The University Record, July 17, 2000

Construction projects will benefit students, faculty, staff

From Facilities and Operations

The renovation of Haven (left) and Mason halls is among the major projects slated for campus facilities over the next several years. The project will address infrastructure problems, and Haven Hall is slated for a 23-foot addition that will bring its outside wall in line with that of Mason Hall. Space above the connection between the two buildings, known as the ‘Fishbowl,’ will be revamped, making it possible to get from Mason to Haven without going down to the ground floors of each building. Photo by Rebecca A. Doyle
After several years of careful master planning for the Ann Arbor campus initiated by President Lee C. Bollinger and the Regents, the University is implementing several construction projects to address pressing academic, research and parking needs. Many meetings have been held with representatives from several schools and colleges in order to address their needs during the design processes. The intense planning has resulted in a multitude of large and small projects that include some new construction efforts in addition to many renovations of veteran buildings.

A few of the larger projects already have begun, but many more will be appearing during the next few weeks. One newspaper would be strained to contain just basic information on all of the projects, so here’s a summary of a few of the major projects that will be seen this summer.

Forest Street Parking Structure—The joint project with the city of Ann Arbor continues on schedule for completion in time for the 2001 summer art fairs. The University will acquire 277 blue parking spaces upon completion.

State Street Tunnel Reconstruction—Vehicle traffic has been restored on State Street. Additional tunnel work will be required after this week’s art fairs, but little disruption to vehicle traffic should occur.

Palmer Drive Development—Construction site fencing will be erected this week, which will close Palmer Drive to regular vehicle and pedestrian traffic. Traffic may enter the Fletcher Parking Structure from Fletcher Street only. Earth retention work and excavation will begin for the Life Sciences Institute Building and the 1,040-space parking deck.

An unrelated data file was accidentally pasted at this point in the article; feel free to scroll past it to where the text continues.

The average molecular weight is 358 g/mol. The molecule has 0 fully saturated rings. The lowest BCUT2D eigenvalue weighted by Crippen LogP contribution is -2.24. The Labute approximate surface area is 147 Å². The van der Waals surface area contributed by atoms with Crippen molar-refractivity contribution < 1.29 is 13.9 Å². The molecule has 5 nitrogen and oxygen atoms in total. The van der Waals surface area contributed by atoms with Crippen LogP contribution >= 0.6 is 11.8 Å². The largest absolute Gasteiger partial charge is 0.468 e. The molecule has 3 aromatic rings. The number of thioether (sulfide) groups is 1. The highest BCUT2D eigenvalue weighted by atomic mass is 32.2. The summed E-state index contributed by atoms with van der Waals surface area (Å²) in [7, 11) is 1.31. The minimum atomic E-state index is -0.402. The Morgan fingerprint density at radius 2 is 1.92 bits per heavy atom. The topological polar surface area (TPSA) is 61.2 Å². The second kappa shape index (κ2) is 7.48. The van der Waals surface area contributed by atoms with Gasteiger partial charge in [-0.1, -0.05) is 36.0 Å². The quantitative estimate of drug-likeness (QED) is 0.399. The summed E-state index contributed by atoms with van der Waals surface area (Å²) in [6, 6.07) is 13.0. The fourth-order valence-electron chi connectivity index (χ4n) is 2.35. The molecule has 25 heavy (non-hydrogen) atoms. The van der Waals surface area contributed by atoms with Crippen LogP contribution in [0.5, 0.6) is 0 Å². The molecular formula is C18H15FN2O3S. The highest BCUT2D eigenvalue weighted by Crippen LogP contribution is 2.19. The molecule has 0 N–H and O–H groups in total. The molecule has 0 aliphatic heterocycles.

Catherine Drive reconstruction—Catherine east of Zina Pitcher will be closed for reconstruction through Aug. 12.

Medical Research Lab Facility—The former party store and bank on Zina Pitcher Place will be removed to allow site preparation for this building as well as a limited-duration blue permit parking area while the building is under design.

Rackham Building—External infrastructure renovations began last month to the roof, windows, terrace and doors. Structural fire proofing also will take place.

Mason/Haven halls—An eight-story addition of 67,000 gross square feet to Haven Hall and complete renovation of the remaining 146,000 square feet in the two LS&A buildings will take three years to complete. Fencing will transform the area in order to accommodate the construction trucks entering the area from northbound State Street near the Museum of Art, unloading their materials (some weighing tons) on the Diag side of the buildings and exiting to the north onto North University. The departments of History, American Culture and Political Science, as well as interactive learning and counseling offices will be the beneficiaries of the major project.

Burton Memorial Tower—Renovations will upgrade this University landmark and help meet building code compliance, including fire safety issues. The University Musical Society will be relocated during the remodeling, which is scheduled to be completed in fall 2001. Passers-by will notice a new entrance on the east side and restored windows.

Dana Building—Phase II renovations for the home of the School of Natural Resources and Environment will begin in August. Renovations will occur throughout most of the existing 71,500 square feet, and the 23,000 gross square feet created in the Phase I renovation will be outfitted. Additional planning and budgeting has occurred for both phases to optimize the environmental sustainability of the renovations, including recycling building materials and creating compost toilets. This phase is scheduled to take two years to complete.